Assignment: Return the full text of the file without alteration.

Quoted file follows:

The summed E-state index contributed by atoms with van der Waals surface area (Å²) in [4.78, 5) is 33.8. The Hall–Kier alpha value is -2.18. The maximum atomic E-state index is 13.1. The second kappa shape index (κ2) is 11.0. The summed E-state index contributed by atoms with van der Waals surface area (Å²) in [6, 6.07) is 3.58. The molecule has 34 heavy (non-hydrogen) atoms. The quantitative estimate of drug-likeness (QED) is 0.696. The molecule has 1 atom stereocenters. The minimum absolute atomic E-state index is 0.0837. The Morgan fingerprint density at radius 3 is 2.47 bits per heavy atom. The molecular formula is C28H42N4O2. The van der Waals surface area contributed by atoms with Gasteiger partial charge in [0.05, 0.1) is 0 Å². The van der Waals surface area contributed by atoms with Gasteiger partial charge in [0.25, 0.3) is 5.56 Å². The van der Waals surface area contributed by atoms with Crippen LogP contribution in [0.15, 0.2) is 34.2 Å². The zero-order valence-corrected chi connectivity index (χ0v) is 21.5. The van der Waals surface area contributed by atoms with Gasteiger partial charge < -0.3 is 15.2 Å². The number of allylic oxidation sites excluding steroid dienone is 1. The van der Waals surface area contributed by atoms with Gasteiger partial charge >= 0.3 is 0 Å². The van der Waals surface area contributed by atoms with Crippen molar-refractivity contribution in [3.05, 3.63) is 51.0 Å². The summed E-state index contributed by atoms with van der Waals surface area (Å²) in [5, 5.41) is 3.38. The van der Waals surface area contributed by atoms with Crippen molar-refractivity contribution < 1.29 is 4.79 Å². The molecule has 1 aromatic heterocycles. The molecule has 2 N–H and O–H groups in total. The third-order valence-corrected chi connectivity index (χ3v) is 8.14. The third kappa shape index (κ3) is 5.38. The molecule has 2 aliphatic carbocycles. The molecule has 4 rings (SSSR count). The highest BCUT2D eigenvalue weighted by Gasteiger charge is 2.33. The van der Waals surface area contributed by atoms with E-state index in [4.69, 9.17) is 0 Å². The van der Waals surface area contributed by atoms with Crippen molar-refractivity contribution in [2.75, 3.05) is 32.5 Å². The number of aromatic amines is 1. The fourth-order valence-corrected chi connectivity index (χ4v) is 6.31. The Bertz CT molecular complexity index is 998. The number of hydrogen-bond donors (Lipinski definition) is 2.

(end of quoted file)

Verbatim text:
The summed E-state index contributed by atoms with van der Waals surface area (Å²) in [4.78, 5) is 33.8. The Hall–Kier alpha value is -2.18. The maximum atomic E-state index is 13.1. The second kappa shape index (κ2) is 11.0. The summed E-state index contributed by atoms with van der Waals surface area (Å²) in [6, 6.07) is 3.58. The molecule has 34 heavy (non-hydrogen) atoms. The quantitative estimate of drug-likeness (QED) is 0.696. The molecule has 1 atom stereocenters. The minimum absolute atomic E-state index is 0.0837. The Morgan fingerprint density at radius 3 is 2.47 bits per heavy atom. The molecular formula is C28H42N4O2. The van der Waals surface area contributed by atoms with Gasteiger partial charge in [0.05, 0.1) is 0 Å². The van der Waals surface area contributed by atoms with Gasteiger partial charge in [0.25, 0.3) is 5.56 Å². The van der Waals surface area contributed by atoms with Crippen LogP contribution in [0.15, 0.2) is 34.2 Å². The zero-order valence-corrected chi connectivity index (χ0v) is 21.5. The van der Waals surface area contributed by atoms with Gasteiger partial charge < -0.3 is 15.2 Å². The number of allylic oxidation sites excluding steroid dienone is 1. The van der Waals surface area contributed by atoms with Gasteiger partial charge >= 0.3 is 0 Å². The van der Waals surface area contributed by atoms with Crippen molar-refractivity contribution in [3.05, 3.63) is 51.0 Å². The summed E-state index contributed by atoms with van der Waals surface area (Å²) in [5, 5.41) is 3.38. The van der Waals surface area contributed by atoms with Crippen molar-refractivity contribution < 1.29 is 4.79 Å². The molecule has 1 aromatic heterocycles. The molecule has 2 N–H and O–H groups in total. The third-order valence-corrected chi connectivity index (χ3v) is 8.14. The third kappa shape index (κ3) is 5.38. The molecule has 2 aliphatic carbocycles. The molecule has 4 rings (SSSR count). The highest BCUT2D eigenvalue weighted by Gasteiger charge is 2.33. The van der Waals surface area contributed by atoms with E-state index in [4.69, 9.17) is 0 Å². The van der Waals surface area contributed by atoms with Crippen molar-refractivity contribution in [2.75, 3.05) is 32.5 Å². The number of aromatic amines is 1. The fourth-order valence-corrected chi connectivity index (χ4v) is 6.31. The Bertz CT molecular complexity index is 998. The number of hydrogen-bond donors (Lipinski definition) is 2.